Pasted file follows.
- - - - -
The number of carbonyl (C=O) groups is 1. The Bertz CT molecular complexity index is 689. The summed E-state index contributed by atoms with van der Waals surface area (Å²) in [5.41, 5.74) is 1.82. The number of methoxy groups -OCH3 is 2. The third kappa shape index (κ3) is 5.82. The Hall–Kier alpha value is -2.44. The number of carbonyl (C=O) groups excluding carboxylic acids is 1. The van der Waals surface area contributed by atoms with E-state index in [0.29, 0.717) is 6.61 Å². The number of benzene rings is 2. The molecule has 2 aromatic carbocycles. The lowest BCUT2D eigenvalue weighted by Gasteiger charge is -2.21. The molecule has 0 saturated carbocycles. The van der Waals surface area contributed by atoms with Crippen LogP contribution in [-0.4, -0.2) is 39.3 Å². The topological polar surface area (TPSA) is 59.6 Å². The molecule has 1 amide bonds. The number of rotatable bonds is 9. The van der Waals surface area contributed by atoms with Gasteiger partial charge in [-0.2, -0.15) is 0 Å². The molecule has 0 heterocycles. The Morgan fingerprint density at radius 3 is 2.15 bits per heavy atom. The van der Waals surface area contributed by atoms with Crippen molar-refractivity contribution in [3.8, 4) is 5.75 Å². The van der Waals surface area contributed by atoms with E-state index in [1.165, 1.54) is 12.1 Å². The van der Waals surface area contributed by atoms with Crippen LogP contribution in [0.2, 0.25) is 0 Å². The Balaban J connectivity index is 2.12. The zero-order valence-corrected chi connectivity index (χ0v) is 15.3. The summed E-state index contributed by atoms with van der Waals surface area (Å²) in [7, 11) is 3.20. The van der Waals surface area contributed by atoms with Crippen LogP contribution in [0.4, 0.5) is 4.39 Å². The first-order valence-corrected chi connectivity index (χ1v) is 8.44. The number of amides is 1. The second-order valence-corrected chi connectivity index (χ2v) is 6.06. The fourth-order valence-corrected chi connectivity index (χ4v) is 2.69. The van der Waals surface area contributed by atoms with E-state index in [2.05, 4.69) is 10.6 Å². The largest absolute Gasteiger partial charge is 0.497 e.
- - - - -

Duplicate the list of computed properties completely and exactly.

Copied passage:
The number of carbonyl (C=O) groups is 1. The Bertz CT molecular complexity index is 689. The summed E-state index contributed by atoms with van der Waals surface area (Å²) in [5.41, 5.74) is 1.82. The number of methoxy groups -OCH3 is 2. The third kappa shape index (κ3) is 5.82. The Hall–Kier alpha value is -2.44. The number of carbonyl (C=O) groups excluding carboxylic acids is 1. The van der Waals surface area contributed by atoms with E-state index in [0.29, 0.717) is 6.61 Å². The number of benzene rings is 2. The molecule has 2 aromatic carbocycles. The lowest BCUT2D eigenvalue weighted by Gasteiger charge is -2.21. The molecule has 0 saturated carbocycles. The van der Waals surface area contributed by atoms with Crippen LogP contribution in [-0.4, -0.2) is 39.3 Å². The topological polar surface area (TPSA) is 59.6 Å². The molecule has 1 amide bonds. The number of rotatable bonds is 9. The van der Waals surface area contributed by atoms with Gasteiger partial charge in [-0.2, -0.15) is 0 Å². The molecule has 0 heterocycles. The Morgan fingerprint density at radius 3 is 2.15 bits per heavy atom. The van der Waals surface area contributed by atoms with Crippen molar-refractivity contribution in [3.8, 4) is 5.75 Å². The van der Waals surface area contributed by atoms with E-state index in [1.165, 1.54) is 12.1 Å². The van der Waals surface area contributed by atoms with Crippen LogP contribution in [0.2, 0.25) is 0 Å². The Balaban J connectivity index is 2.12. The zero-order valence-corrected chi connectivity index (χ0v) is 15.3. The summed E-state index contributed by atoms with van der Waals surface area (Å²) in [7, 11) is 3.20. The van der Waals surface area contributed by atoms with Crippen LogP contribution in [0.4, 0.5) is 4.39 Å². The first-order valence-corrected chi connectivity index (χ1v) is 8.44. The number of amides is 1. The second-order valence-corrected chi connectivity index (χ2v) is 6.06. The fourth-order valence-corrected chi connectivity index (χ4v) is 2.69. The van der Waals surface area contributed by atoms with E-state index in [2.05, 4.69) is 10.6 Å². The largest absolute Gasteiger partial charge is 0.497 e.